Monday Morning Art School: the right tools

Waiting to Play (Boat House), Carol L. Douglas, 14X18, $1275 $1020.

Beth is one of my most advanced students. When she first started my Zoom classes, she worked in a corner of her kitchen. The lighting was abysmal. She had to carry her painting across the room to her computer every time she wanted to share it with the class.

She has a good field easel and sometimes set that up indoors. Just last week she sent me a photo of a painting she’s been working on, and I realized she’s also been using a tabletop easel.

Eagle gets her wings, Carol L. Douglas, 12X16, oil on canvasboard,  $1,159.20

Any tool can be the right tool?

There’s no law that says you can’t create brilliant work on a tabletop easel; Beth has demonstrated otherwise. But it’s tough on the back, and that alone will break your concentration.

We all make these sacrifices when we start painting. The start-up cost for a fully-outfitted studio is daunting for those of us of modest means. I painted for several years on the foldable floor easel I’d had as a kid before I could afford a proper studio easel.

But there are limits to this approach. “Paint like you’re rich!” my student Becky Bense says. There’s lots of wisdom in that advice.

Cheap watercolor paper will convince you that you’re a bad artist, that you have no talent, and that there’s no point in pursuing painting. Compound that with department-store paint sets and you will quit in frustration before you ever really get started.

In oil painting, the unpleasantness of bad materials doesn’t show up as quickly, but it’s there. The cheapest painting boards warp, and pigment bleeds through the thin gesso. Bad hog bristle brushes will paint properly at the beginning but quickly lose their hair. And department-store paints are often hues, or cheaper analogues of expensive pigments.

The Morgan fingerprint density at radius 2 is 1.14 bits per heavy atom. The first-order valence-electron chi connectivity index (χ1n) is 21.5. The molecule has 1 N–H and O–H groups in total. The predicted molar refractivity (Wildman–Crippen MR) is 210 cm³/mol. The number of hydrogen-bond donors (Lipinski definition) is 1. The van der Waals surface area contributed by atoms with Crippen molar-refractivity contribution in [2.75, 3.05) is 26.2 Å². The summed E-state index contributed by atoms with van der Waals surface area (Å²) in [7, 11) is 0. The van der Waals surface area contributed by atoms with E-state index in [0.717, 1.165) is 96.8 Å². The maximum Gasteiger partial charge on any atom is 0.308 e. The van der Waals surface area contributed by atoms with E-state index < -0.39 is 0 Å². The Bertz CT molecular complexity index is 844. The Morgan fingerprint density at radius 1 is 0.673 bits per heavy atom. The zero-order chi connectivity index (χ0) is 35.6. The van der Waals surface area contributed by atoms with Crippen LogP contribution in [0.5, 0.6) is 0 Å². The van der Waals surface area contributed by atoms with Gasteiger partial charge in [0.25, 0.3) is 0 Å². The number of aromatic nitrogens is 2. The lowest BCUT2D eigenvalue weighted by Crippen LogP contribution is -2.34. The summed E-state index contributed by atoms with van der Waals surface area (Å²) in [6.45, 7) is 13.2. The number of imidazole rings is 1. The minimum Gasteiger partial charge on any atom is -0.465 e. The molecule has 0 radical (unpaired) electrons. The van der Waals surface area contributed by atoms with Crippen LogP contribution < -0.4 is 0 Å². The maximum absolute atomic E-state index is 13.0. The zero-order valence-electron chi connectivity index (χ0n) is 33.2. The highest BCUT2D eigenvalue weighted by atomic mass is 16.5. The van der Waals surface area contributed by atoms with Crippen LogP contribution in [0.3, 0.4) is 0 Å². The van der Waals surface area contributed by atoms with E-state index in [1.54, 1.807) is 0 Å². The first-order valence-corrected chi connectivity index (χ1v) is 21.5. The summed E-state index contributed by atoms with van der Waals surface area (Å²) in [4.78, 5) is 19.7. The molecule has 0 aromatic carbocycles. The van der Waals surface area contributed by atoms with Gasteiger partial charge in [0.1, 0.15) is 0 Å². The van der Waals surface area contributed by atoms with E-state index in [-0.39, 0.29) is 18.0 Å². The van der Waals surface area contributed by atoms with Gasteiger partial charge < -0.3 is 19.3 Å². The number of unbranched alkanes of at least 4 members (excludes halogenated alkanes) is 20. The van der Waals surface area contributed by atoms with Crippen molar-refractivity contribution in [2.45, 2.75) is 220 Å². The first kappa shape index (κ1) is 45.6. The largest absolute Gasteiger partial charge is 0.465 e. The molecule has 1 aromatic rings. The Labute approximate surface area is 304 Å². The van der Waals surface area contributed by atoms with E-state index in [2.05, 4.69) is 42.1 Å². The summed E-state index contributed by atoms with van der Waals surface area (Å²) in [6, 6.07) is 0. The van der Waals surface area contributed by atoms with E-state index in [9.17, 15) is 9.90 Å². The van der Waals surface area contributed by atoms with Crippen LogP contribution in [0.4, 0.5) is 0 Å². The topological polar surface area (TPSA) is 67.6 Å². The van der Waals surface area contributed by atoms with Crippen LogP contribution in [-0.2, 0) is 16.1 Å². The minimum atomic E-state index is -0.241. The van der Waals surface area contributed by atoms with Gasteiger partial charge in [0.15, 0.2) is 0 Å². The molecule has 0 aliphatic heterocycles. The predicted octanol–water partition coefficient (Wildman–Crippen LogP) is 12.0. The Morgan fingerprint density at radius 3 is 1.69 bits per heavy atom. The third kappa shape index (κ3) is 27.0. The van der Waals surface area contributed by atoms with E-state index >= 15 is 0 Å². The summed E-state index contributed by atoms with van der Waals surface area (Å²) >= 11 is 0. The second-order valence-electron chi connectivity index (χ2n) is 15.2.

Marshall Point Rock Study
Marshall Point, Carol L. Douglas 12X9, oil on canvasboard,  $556.80 unframed.

Step away from the pretty paint rack

There are ways to cut corners without cutting quality. Start by being disciplined about buying paint. New paints are seductive and beautiful, but they’re also expensive. Avoid paints with romantic names like Wisteria, Moonstone, or Silver White or historic names like Naples Yellow or Egyptian brown. It’s all romantic twaddle.

In fact, before you buy another tube of anything, I suggest you do this exercise to see what’s on your palette now, and what holes might need to be filled.

Ironically, people end up spending more on bad brushes than they would have had they bought just a few decent ones at the beginning. I often see watercolor students starting my classes with a pail full of cheap brushes that, in total, cost more than just a few good brushes would have. If you keep buying brushes that don’t seem to work, put away your credit card and ask an expert what you really need. Your painting teacher should have a supply list that includes brushes.

Canvas pads are another way to cut costs at the student level; they’re properly primed. If you should turn out a masterpiece, you can always mount it on a board. You can also sand out and reuse old boards, providing they don’t have too much impasto on them.

The happy ending

Beth's new easel.

Recently, Beth moved to a different space in her house. She tackled her lighting issue with a clip-on lamp. She also bought herself the Testrite #700 Professional Studio Easel that I recommended in Holiday Gifts for the Serious Artist.

My other holiday gift guides are here and here, and this is a reminder that my Twenty Paintings, 20% off sale ends tonight.

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3 Replies to “Monday Morning Art School: the right tools”

  1. spanky , shiny new easel will soon be covered in oil paint. Now i need to address replacing my pochade box. Im hoping to build one but have not found a perfect plan

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